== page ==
Alpine Champs return to Squaw Valley
Olympic Valley – For the first time in 22 years, the alpine skiing national championships are returning to Squaw Valley USA.
Adding to what already looks to be a momentous year for the resort, Squaw Valley will host the races in mid-March, two weeks after the Salt Lake City 2002 Winter Olympics are scheduled to end.
The U.S. Ski and Snowboard Association and the ski resort are expected to reach an official agreement this week that would solidify the 2002 Chevy Truck U.S. Alpine Championships coming to Tahoe.
The Park City-based association held last year’s national championships at Big Mountain in Whitefish, Mont., which was expected to be this year’s venue as well. However, after a drought season, Big Mountain officials determined they couldn’t host the championships due to financial reasons. After considering resorts in Colorado and Alaska, USSA chose Squaw Valley.
“It’s a great venue. The biggest challenge is finding an adequate downhill, and obviously Squaw has one,” said Sarah Bergstrom, Alpine events manager for USSA.
Squaw Valley’s race director, Gary Pedersen, credited the resort’s diligence, and the USSA-sanctioned events and Ford Downhill Series it previously hosted in winning the bid. It also bodes well for possible future events, he said.
“The more of this kind of stuff you do, the more credibility it gives you in this business,” Pedersen said. “It’s a prestige to say you’ve hosted the U.S. Nationals, the highest level amateur ski race in the United States.”
In addition to the prestige, Pedersen said, the championships occur after the Olympics, which gives spectators a chance to watch Olympic-caliber racers, and possibly even an Olympic medalist. The entire U.S. Alpine team is expected to compete, including Daron Rahlves of Truckee and other local athletes such as South Lake Tahoe’s Jonna Mendes and Marco Sullivan and Julia Mancuso, both of Tahoe City.
The last time Squaw Valley hosted the event was 1980, also following the Lake Placid, N.Y., Olympic Games.
“We’re excited because this is a new venue for us. Things have changed a lot since we were there last. It’s a really challenging hill, and spectator access is really good,” Bergstrom said.
The championships will be earlier than usual this year, with athletes arriving for training March 10. The first event will be the downhill for men and women on March 14. The final race will be the men’s giant slalom March 19. The downhill will be held on the Olympic Lady and Exhibition runs and the Super G and giant slalom events will also be off KT-22.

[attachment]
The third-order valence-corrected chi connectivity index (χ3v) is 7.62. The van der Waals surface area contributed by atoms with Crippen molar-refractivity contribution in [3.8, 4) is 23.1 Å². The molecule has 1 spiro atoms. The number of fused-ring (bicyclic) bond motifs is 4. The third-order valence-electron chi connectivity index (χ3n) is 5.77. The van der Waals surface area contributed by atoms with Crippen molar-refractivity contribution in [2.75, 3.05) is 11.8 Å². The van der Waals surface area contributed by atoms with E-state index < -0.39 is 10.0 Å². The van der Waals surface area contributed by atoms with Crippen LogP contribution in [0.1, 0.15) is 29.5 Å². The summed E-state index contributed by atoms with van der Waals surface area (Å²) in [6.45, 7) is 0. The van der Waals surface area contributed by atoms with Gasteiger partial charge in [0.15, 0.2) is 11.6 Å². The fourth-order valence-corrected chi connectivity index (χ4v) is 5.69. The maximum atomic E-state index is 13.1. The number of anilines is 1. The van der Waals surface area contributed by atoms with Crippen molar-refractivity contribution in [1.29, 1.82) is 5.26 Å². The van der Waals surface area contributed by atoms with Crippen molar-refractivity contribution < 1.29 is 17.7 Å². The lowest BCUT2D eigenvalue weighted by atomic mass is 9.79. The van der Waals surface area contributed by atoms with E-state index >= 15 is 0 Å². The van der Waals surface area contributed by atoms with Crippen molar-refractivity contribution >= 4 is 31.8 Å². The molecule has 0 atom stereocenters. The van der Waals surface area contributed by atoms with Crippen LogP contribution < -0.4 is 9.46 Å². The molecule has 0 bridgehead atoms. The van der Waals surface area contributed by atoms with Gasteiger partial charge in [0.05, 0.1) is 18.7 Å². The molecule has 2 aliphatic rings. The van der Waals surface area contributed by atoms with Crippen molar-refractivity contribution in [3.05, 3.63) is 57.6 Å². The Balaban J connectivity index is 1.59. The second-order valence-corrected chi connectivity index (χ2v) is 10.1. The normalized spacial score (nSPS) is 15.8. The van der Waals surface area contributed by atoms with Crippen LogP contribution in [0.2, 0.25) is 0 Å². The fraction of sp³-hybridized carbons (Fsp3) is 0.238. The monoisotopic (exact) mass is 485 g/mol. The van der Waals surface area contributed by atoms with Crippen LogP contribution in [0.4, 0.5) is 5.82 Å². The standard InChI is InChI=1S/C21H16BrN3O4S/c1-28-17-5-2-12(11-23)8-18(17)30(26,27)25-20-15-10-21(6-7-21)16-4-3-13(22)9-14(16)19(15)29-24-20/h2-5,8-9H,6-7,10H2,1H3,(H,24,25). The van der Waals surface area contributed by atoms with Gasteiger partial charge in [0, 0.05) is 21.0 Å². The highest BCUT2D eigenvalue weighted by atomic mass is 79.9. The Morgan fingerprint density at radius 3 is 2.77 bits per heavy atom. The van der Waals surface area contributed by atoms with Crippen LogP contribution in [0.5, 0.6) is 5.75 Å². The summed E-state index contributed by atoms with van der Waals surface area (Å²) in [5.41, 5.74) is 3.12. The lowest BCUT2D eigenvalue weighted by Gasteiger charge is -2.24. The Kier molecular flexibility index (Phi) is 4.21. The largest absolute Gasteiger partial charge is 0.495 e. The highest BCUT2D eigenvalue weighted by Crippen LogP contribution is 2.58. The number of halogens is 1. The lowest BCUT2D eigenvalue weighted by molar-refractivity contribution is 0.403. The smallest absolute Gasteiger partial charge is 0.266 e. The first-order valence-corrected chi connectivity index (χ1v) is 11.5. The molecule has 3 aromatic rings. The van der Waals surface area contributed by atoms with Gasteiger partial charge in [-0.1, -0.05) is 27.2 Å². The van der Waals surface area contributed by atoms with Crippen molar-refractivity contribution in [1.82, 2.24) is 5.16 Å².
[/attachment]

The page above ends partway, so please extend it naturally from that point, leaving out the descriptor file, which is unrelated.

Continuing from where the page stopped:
Squaw Valley isn’t the only resort involved. Sugar Bowl Ski Resort will host the men’s and women’s slalom Sunday, March 17. The reason for the shift, according to Bergstrom, is because the course takes a particular beating when the men’s and women’s slalom is raced on the same day.
“We probably have one of the best slalom hills in the state right now, if not the country,” said Greg Murtha, director of marketing and sales at Sugar Bowl. Murtha added that in terms of logistics it’s easier to work with another resort to deliver the best possible package. Squaw Valley and Sugar Bowl co-hosted the Junior Olympics in 2000.
The coming ski season should be a big year for Squaw Valley, with the opening of Intrawest’s Village at Squaw Valley, the Olympic torch passing through the before it stops in Salt Lake City for the 2002 Winter Olympics and now the U.S. Nationals.
While Squaw Valley and USSA will cooperate in shouldering the financial burden for the championships, the amount of visitors should be a boon to local business.
“The people coming associated with it, the athletes, the parents, the technicians, the officials – it’s quite a large group visiting just by themselves,” Pedersen said.
ESPN will also cover the event, Pedersen said, adding the national press coverage should be great.
“We haven’t done anything like in this in 20 years and it’s a different animal now,” he said. “It’ll be a great thing.”
Support Local Journalism
Support Local Journalism
Readers around Lake Tahoe, Truckee, and beyond make the Sierra Sun's work possible. Your financial contribution supports our efforts to deliver quality, locally relevant journalism.
Now more than ever, your support is critical to help us keep our community informed about the evolving coronavirus pandemic and the impact it is having locally. Every contribution, however large or small, will make a difference.
Your donation will help us continue to cover COVID-19 and our other vital local news.
Start a dialogue, stay on topic and be civil.
If you don't follow the rules, your comment may be deleted.
User Legend: Moderator Trusted User